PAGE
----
This object is not on display at the National Air and Space Museum. It is either on loan or in storage.
Collection Item Summary:
This diesel engine was designed and built under the direction of the Packard Company’s Chief Aeronautical Engineer, L. M. Woolson. The objective was to achieve greater safety and economy through the substitution of heavy oil (furnace oil) for gasoline as fuel.
Approved Type Certificate No. 43 was issued by the Department of Commerce on March 3, 1930, and the engine was publicly shown for the first time during the Detroit Aircraft Show in April 1930. Between May 25 through 28, 1931 at Jacksonville, Florida, a world's non-refueled duration flight record of 84 1/2 hours was set. The Model DR-980 won the 1931 Collier Trophy.
The Packard Diesel DR-980 was the first compression ignition, oil-burning engine flown. It powered such aircraft as the: Stinson SM-1DX Detroiter; Packard-Bellanca Pacemaker; Verville Air Coach; Ford 11-AT-1 Trimotor; Goodyear Defender airship; Towle FA-3 Flying boat; Stewart M-2 Monoplane; Waco Taper Wing; and Consolidated XPT-8A aircraft.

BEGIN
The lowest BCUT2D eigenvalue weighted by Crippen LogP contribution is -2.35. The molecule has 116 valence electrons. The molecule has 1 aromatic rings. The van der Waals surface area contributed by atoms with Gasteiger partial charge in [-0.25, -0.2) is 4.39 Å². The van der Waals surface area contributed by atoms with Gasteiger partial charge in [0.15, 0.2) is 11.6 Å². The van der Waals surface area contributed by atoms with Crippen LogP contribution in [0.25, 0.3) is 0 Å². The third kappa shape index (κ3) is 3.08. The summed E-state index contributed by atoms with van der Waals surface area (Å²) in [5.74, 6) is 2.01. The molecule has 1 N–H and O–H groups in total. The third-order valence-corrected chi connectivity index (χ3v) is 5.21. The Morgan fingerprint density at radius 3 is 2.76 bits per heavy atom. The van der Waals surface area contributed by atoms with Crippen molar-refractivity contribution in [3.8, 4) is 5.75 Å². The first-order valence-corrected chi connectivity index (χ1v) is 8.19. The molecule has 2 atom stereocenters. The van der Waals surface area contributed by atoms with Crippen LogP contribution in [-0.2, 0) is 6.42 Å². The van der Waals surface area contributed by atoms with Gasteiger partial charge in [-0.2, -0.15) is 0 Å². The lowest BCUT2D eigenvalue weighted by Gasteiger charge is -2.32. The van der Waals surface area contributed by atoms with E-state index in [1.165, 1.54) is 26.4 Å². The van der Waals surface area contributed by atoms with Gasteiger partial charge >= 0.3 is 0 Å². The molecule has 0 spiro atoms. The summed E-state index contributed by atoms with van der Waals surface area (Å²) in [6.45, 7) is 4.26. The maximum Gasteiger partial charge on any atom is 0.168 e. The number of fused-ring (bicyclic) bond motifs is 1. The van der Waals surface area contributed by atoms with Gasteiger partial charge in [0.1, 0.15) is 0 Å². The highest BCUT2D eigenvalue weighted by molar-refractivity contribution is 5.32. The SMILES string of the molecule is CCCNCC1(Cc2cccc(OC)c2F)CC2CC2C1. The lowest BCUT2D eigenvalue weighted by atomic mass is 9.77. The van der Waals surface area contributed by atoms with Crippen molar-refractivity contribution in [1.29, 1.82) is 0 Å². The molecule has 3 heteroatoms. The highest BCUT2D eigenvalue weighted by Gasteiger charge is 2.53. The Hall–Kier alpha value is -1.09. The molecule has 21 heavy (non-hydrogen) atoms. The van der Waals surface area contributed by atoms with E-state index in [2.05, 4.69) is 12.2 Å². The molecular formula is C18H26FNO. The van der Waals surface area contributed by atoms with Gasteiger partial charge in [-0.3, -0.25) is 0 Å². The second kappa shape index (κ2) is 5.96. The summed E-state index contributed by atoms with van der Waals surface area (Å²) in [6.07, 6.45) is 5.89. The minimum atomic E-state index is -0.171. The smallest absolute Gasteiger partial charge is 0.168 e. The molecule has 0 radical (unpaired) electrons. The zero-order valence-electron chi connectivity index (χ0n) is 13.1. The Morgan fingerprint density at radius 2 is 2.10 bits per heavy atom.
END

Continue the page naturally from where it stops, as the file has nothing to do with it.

Collection Item Long Description:
Restrictions & Rights
- Nickel Plating
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Country of Origin
- Type: Reciprocating, 9 cylinders, single row, radial, air-cooled, fuel-injected, diesel
- Power rating: 168 kW (225 hp) at 1,950 rpm
- Displacement: 16.1 L (982 cu. in.)
- Bore and Stroke: 122.238 mm (4.8125 in.) x 152 mm (6.0 in.)
- Weight: 232 kg (510 lb)